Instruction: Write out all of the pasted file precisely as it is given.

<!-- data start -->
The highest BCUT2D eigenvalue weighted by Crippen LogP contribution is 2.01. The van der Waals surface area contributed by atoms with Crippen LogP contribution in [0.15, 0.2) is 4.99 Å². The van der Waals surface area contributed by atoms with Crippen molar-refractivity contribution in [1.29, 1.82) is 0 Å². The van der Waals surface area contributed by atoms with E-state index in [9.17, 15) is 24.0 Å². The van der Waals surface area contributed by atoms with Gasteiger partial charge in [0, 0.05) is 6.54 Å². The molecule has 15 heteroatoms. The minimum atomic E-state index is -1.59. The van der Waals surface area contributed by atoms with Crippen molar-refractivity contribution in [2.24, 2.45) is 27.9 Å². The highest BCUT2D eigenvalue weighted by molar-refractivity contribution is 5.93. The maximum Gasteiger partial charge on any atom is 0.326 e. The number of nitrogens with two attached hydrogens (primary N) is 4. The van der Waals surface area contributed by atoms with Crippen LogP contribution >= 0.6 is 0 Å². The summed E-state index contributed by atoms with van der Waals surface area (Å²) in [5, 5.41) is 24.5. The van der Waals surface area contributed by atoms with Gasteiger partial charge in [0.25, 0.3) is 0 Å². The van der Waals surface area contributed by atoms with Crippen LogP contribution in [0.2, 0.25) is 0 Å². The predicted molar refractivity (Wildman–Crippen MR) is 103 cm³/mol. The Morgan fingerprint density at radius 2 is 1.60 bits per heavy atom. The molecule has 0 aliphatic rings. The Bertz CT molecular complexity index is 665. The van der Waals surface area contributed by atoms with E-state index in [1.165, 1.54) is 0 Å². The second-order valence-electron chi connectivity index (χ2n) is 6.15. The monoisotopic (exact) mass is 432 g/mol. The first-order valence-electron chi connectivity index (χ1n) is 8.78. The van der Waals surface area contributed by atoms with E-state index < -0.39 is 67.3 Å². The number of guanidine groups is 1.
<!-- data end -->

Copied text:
The highest BCUT2D eigenvalue weighted by Crippen LogP contribution is 2.01. The van der Waals surface area contributed by atoms with Crippen LogP contribution in [0.15, 0.2) is 4.99 Å². The van der Waals surface area contributed by atoms with Crippen molar-refractivity contribution in [1.29, 1.82) is 0 Å². The van der Waals surface area contributed by atoms with E-state index in [9.17, 15) is 24.0 Å². The van der Waals surface area contributed by atoms with Gasteiger partial charge in [0, 0.05) is 6.54 Å². The molecule has 15 heteroatoms. The minimum atomic E-state index is -1.59. The van der Waals surface area contributed by atoms with Crippen molar-refractivity contribution in [2.24, 2.45) is 27.9 Å². The highest BCUT2D eigenvalue weighted by molar-refractivity contribution is 5.93. The maximum Gasteiger partial charge on any atom is 0.326 e. The number of nitrogens with two attached hydrogens (primary N) is 4. The van der Waals surface area contributed by atoms with Crippen LogP contribution >= 0.6 is 0 Å². The summed E-state index contributed by atoms with van der Waals surface area (Å²) in [5, 5.41) is 24.5. The van der Waals surface area contributed by atoms with Gasteiger partial charge in [0.25, 0.3) is 0 Å². The van der Waals surface area contributed by atoms with Crippen LogP contribution in [0.2, 0.25) is 0 Å². The predicted molar refractivity (Wildman–Crippen MR) is 103 cm³/mol. The Morgan fingerprint density at radius 2 is 1.60 bits per heavy atom. The molecule has 0 aliphatic rings. The Bertz CT molecular complexity index is 665. The van der Waals surface area contributed by atoms with E-state index in [1.165, 1.54) is 0 Å². The second-order valence-electron chi connectivity index (χ2n) is 6.15. The monoisotopic (exact) mass is 432 g/mol. The first-order valence-electron chi connectivity index (χ1n) is 8.78. The van der Waals surface area contributed by atoms with E-state index < -0.39 is 67.3 Å². The number of guanidine groups is 1.